Strategic arms control is more vital than at any time since the end of the Cold War. Pragmatic negotiations toward a follow-on treaty need to begin now.
Where is nuclear arms control—negotiated restraints on the deadliest weapons of mass destruction—headed?
Russia is replacing older nuclear technology with more modern, more functional options. What are the implications for the United States, Europe, and the future of arms control?
While China may not think it has an interest in participating in major-power arms control now, pressures are building for it to do so. If Washington wants to engage constructively with Beijing, it should focus on concrete proposals to manage competition.
New START’s expiration will undermine U.S. security by removing all limits on Russia’s modernizing nuclear arsenal, by reducing our visibility into that arsenal. Extending New START will not create any new problems; the Treaty will continue to support U.S. national security goals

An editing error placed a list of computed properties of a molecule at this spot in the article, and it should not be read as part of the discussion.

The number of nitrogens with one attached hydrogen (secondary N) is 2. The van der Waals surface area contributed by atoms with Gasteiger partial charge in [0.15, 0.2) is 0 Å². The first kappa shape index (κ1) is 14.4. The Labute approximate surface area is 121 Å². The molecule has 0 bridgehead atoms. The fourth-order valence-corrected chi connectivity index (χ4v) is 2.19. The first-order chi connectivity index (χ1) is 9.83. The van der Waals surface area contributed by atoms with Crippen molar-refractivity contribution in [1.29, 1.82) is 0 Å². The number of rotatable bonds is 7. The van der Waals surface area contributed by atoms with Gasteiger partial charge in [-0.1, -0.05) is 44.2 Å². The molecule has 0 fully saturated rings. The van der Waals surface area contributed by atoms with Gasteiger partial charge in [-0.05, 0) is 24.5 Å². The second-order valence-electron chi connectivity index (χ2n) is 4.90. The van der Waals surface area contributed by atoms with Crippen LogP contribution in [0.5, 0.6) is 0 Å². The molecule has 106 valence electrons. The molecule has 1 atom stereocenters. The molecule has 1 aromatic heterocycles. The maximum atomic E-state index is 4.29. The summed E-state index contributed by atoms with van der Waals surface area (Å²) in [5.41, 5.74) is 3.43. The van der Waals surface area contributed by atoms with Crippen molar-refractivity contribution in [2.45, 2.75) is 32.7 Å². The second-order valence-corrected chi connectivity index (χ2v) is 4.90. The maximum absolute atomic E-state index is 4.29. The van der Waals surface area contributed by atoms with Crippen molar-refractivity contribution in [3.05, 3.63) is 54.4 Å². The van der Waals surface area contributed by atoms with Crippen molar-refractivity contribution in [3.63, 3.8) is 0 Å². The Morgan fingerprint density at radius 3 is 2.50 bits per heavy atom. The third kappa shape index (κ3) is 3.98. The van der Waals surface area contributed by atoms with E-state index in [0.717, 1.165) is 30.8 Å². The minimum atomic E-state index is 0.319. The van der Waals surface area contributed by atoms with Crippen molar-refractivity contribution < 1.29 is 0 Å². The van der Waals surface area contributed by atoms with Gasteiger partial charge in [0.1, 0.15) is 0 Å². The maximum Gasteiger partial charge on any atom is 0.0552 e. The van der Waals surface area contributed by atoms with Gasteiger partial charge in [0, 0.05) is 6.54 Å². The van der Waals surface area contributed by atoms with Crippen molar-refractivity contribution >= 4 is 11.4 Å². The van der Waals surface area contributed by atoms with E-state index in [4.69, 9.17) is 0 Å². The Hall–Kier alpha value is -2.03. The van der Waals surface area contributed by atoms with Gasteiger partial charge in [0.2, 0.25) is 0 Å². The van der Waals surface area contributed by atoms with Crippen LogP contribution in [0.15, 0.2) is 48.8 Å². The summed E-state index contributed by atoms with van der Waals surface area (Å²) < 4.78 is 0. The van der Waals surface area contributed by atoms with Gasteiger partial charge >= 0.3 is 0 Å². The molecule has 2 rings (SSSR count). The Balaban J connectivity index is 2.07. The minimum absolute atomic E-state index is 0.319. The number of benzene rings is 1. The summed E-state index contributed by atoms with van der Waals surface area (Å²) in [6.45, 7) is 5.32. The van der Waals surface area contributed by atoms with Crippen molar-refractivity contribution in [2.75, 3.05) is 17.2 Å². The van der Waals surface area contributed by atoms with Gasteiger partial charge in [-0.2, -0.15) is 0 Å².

Why have numerous states that embarked on the path of developing nuclear weapons, or at least seriously toyed with the idea, never ultimately acquired them?
There is a vast gap between the United States and North Korea’s expectations and visions for the denuclearization negotiations. Artful compromise is needed to avoid an acrimonious break up.
New START is the last nuclear arms control pact left between the United States and Russia. If it isn’t extended, there will be no limits on either countries’ nuclear arsenals for the first time in decades.
China has long snubbed invitations to join U.S.-Russian nuclear arms control talks. Carnegie’s George Perkovich and a top Chinese nuclear expert discuss why the United States might regret it if China said yes.
Recent Iranian nuclear enrichment has doomed the JCPOA, prompting an opportunity for a new transformational agreement to take its place.